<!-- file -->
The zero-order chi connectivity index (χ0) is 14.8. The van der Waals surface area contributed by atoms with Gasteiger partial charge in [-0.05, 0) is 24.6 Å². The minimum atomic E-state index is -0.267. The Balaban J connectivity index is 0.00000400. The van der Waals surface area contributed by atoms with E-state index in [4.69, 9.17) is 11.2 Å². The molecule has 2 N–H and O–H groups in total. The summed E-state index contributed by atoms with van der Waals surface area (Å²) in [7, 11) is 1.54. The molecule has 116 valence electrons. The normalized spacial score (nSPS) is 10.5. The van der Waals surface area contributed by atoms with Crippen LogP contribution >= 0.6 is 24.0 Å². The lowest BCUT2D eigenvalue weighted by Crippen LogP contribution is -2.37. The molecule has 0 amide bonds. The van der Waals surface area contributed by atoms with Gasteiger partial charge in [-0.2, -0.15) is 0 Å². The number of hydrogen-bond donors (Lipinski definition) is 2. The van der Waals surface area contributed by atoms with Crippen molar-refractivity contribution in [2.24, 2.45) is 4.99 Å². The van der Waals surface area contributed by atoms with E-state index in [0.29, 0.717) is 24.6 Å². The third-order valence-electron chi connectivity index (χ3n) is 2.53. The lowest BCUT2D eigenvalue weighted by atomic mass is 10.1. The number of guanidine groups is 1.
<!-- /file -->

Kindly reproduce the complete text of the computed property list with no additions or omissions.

The zero-order chi connectivity index (χ0) is 14.8. The van der Waals surface area contributed by atoms with Gasteiger partial charge in [-0.05, 0) is 24.6 Å². The minimum atomic E-state index is -0.267. The Balaban J connectivity index is 0.00000400. The van der Waals surface area contributed by atoms with E-state index in [4.69, 9.17) is 11.2 Å². The molecule has 2 N–H and O–H groups in total. The summed E-state index contributed by atoms with van der Waals surface area (Å²) in [7, 11) is 1.54. The molecule has 116 valence electrons. The normalized spacial score (nSPS) is 10.5. The van der Waals surface area contributed by atoms with Crippen LogP contribution >= 0.6 is 24.0 Å². The lowest BCUT2D eigenvalue weighted by Crippen LogP contribution is -2.37. The molecule has 0 amide bonds. The van der Waals surface area contributed by atoms with Gasteiger partial charge in [-0.2, -0.15) is 0 Å². The number of hydrogen-bond donors (Lipinski definition) is 2. The van der Waals surface area contributed by atoms with Crippen molar-refractivity contribution in [2.24, 2.45) is 4.99 Å². The van der Waals surface area contributed by atoms with E-state index in [0.29, 0.717) is 24.6 Å². The third-order valence-electron chi connectivity index (χ3n) is 2.53. The lowest BCUT2D eigenvalue weighted by atomic mass is 10.1. The number of guanidine groups is 1.